Greenbelt Restoration Project Update

So much has happened since I woke up one morning in late August 2016 realizing that I wasn’t willing to watch another tree die in the Greenbelt lot behind my house. That lot was filled with blackberries which had been growing for decades. I gathered my trusty hedge shears and lopper and started chopping them down.

Soon, a friend started working with me. A month or two after that, three other friends,  members of our GreenFriends group, joined me in clearing the land of invasive plants. We decided we would make restoring this lot a GreenFriends project.

In October, we linked our project to the Green Seattle Partnership, a collaborative group that includes the City of Seattle, Forest Stewards and many other non profit groups, all of whom are dedicated to restoring Seattle’s 2500 acres of forested parks. One of the city botanists came to see the work we had already done, answer our questions and give direction.

We were told that it was necessary for least one member of our group to take the Forest Steward training. That training would teach us what needed to be done on the lot and how to lead restoration work parties. Ananya and I decided to become Forest Stewards. The training wouldn’t be held in March and April of 2017 but we would be able to continue to remove the invasive plants in the meantime. We wouldn’t hold big work parties until we took the training.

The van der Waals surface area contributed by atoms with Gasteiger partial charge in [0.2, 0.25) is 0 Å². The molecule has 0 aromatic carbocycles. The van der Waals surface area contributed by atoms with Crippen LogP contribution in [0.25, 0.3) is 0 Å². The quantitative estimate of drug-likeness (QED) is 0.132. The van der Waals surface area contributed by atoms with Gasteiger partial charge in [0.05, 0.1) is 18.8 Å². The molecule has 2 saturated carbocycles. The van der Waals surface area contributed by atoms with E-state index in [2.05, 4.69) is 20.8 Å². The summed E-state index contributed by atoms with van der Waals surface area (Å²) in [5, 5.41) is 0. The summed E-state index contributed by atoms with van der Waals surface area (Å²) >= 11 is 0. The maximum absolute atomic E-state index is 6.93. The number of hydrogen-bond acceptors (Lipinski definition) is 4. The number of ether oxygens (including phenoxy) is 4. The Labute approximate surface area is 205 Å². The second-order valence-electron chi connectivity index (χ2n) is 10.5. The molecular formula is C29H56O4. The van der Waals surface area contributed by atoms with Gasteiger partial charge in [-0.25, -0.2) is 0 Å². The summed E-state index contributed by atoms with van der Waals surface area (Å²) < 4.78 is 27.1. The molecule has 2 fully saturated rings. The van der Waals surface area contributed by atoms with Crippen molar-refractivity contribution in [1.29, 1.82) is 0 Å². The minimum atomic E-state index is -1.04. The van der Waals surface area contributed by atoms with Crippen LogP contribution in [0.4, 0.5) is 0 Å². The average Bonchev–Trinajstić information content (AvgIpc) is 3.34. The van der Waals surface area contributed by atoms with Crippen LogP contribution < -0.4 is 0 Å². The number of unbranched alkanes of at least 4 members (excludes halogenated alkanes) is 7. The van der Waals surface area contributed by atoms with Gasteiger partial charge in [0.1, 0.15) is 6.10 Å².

Each restoration project has four phases: 1) Remove invasive plants, 2) Plant trees, shrubs and ground covers, 3) Plant establishment- watering, weeding, mulching and 4) Long term maintenance. Our project is in Phase 1. Once the invasive plants are gone, Seattle Parks Department will provide all of the trees, shrubs and ground covers for volunteers to plant.

We decided we would not only restore the one lot, we would restore the whole four lot strip of Greenbelt that it is a part of. The lot behind my house is Lot 3 and  has been covered by invasive plants for around 30 years; Lot 2 and 4  have been covered for fifty or more years. There has been quite a bit of restoration work done in Lot 1 during the last three or four years. It needs maintenance work, but when we look at the many new trees, shrubs and ferns that run through it, we are able to visualize what the whole strip will become.